More floods expected in far-flung Illinois regions

By Sarah Ryan Rafi

Illinoisans in far-flung regions of the state sought sandbags and higher ground Sunday as authorities eyed rain-swollen rivers, and slowly rising water brought new worry to already soaked communities.

“We’re just biding the raising of the water and helping people who have to get their stuff out,” said George Askew, an alderman in Keithsburg, where multiple levee breaks prompted voluntary weekend evacuations.

Askew said water sat as high as 3 or 4 feet in some parts of the small Mississippi River community of 700 residents, about 35 miles southwest of Moline.

The National Weather Service said the river was expected to crest there Tuesday just above 25 feet. Flood stage in the area is 14 feet.

“A lot of basements are full of water, another foot will put it up into some of their homes,” Askew said.

While 15 counties remained designated state disaster areas, authorities said no deaths have been reported in connection with Illinois’ floods as of Sunday.

Not far north of Keithsburg, the Quad Cities Area American Red Cross balanced emergency response and preparation in two states. The group set up six area shelters, three of them on the Illinois side of the Mississippi, and put volunteers on high alert while distributing clean-up kits and financial assistance.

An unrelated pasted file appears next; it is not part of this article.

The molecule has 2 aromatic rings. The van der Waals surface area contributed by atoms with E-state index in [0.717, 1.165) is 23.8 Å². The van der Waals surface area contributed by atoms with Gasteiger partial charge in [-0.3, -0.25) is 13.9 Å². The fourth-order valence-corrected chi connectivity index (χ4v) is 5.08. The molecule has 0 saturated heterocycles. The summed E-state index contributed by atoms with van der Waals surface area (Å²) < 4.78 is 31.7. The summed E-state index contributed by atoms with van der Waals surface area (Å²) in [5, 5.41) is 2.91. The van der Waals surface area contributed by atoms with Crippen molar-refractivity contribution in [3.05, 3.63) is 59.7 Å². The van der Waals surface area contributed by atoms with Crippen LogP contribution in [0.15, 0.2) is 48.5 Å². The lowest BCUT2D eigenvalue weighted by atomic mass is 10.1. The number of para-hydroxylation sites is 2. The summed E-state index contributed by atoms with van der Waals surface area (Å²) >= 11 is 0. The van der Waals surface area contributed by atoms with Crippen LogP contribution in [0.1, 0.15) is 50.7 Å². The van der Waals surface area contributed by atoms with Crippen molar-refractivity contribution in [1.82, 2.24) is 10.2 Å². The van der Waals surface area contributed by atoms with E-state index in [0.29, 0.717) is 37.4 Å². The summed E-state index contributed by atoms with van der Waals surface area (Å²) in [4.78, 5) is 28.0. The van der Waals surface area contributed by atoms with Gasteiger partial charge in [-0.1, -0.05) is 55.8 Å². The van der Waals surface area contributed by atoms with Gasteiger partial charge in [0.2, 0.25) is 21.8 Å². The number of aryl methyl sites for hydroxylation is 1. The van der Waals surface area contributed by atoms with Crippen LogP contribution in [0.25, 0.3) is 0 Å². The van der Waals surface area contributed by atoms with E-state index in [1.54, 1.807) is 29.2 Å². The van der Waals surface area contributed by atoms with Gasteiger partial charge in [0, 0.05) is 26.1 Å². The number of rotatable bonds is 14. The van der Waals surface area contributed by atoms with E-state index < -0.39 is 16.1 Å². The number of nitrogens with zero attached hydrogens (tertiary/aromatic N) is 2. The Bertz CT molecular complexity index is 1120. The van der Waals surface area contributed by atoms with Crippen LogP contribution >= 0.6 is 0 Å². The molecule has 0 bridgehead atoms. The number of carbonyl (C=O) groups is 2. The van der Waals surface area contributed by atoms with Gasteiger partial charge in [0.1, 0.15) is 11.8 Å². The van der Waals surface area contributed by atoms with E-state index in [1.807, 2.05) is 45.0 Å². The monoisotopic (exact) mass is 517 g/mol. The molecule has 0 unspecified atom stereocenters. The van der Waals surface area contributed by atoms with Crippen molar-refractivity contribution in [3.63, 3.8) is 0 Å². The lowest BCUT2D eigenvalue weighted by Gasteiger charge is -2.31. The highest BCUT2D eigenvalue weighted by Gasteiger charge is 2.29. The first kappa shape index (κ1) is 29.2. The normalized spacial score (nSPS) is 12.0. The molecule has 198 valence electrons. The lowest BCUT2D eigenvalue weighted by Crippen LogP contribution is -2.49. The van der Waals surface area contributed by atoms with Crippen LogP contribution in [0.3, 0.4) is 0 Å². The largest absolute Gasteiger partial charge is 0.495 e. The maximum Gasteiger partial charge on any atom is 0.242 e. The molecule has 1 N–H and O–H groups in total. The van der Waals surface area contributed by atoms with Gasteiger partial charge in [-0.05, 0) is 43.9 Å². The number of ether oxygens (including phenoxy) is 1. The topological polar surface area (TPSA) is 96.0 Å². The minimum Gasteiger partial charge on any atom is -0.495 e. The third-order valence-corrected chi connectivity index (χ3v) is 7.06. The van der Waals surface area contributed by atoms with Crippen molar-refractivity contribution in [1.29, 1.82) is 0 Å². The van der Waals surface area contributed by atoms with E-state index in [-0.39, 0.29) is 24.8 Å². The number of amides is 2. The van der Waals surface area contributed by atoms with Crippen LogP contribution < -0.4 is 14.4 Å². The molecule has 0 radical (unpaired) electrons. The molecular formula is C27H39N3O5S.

“Right now, Iowa is probably going to be more affected by the flooding, but we are operating on both sides of the river,” said spokeswoman Leslie Anthony. “I think it’s probably going to get a lot worse over the next couple of days and that’s when we’ll really beef up our presence.”

Also along the Mississippi, more than 400 members of the Illinois Army National Guard were activated to assist with sandbagging efforts in Quincy. There, the river is expected to crest midweek and the two-lane Memorial Bridge already has been closed. The Champ Clark Bridge about 50 miles south along the river also was closed.

River levels continued their ascent in the Rockford area, where the Red Cross reported at least 23 people took refuge in a shelter during the weekend.

Furious sandbagging efforts continued on the state’s northeast side, where the Fox River – expected to crest over the next week or so as waters roll down from Wisconsin – seeped into the village of Antioch and crept ever-closer to businesses and homes along main routes and subdivisions.

In southern Illinois along the Indiana border, Lawrence County authorities continued to monitor levees along the Wabash River but reported no new breaches Sunday. Levee breaks earlier in the week had flooded a campsite near Lawrenceville and forced the evacuations of roughly 200 homes.